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Understanding Signal and Background in a Thermally Resolved, Single-Branched DNA Assay Using Square Wave Voltammetry

Somasundaram, Subramaniam, Holtan, Mark D., Easley, Christopher J.
Analytical chemistry 2018 v.90 no.5 pp. 3584-3591
DNA, RNA, blood, detection limit, drugs, electrochemistry, electrodes, energy, humans, instrumentation, nucleic acid hybridization, oligonucleotides, proteins, temperature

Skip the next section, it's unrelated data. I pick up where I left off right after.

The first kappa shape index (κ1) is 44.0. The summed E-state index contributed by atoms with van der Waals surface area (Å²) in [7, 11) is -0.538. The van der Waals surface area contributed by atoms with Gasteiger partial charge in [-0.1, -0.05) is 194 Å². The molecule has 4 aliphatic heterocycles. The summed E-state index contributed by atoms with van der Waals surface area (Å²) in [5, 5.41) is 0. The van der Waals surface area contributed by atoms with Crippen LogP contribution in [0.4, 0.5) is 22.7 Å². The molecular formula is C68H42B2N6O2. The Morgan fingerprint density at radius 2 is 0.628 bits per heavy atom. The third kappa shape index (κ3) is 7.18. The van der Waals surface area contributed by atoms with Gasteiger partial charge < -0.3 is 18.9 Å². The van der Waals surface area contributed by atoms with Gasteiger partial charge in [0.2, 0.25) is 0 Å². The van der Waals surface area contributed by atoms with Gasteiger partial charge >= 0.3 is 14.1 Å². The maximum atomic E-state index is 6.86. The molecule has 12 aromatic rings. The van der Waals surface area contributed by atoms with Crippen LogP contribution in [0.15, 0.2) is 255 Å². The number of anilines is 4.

Electrochemical bioanalytical sensors with oligonucleotide transducer molecules have been recently extended for quantifying a wide range of biomolecules, from small drugs to large proteins. Short DNA or RNA strands have gained attention recently due to the existence of circulating oligonucleotides in human blood, yet challenges remain for adequately sensing these targets at electrode surfaces. In this work, we have developed a quantitative electrochemical method which uses target-induced proximity of a single-branched DNA structure to drive hybridization at an electrode surface, with readout by square-wave voltammetry (SWV). Using custom instrumentation, we first show that precise control of temperature can provide both electrochemical signal amplification and background signal depreciation in SWV readout of small oligonucleotides. Next, we thoroughly compared 25 different combinations of binding energies by their signal-to-background ratios and differences. These data served as a guide to select the optimal parameters of binding energy, SWV frequency, and assay temperature. Finally, the influence of experimental workflow on the sensitivity and limit of detection (LOD) of the sensor is demonstrated. This study highlights the importance of precisely controlling temperature and SWV frequency in DNA-driven assays on electrode surfaces while also presenting a novel instrumental design for fine-tuning of such systems.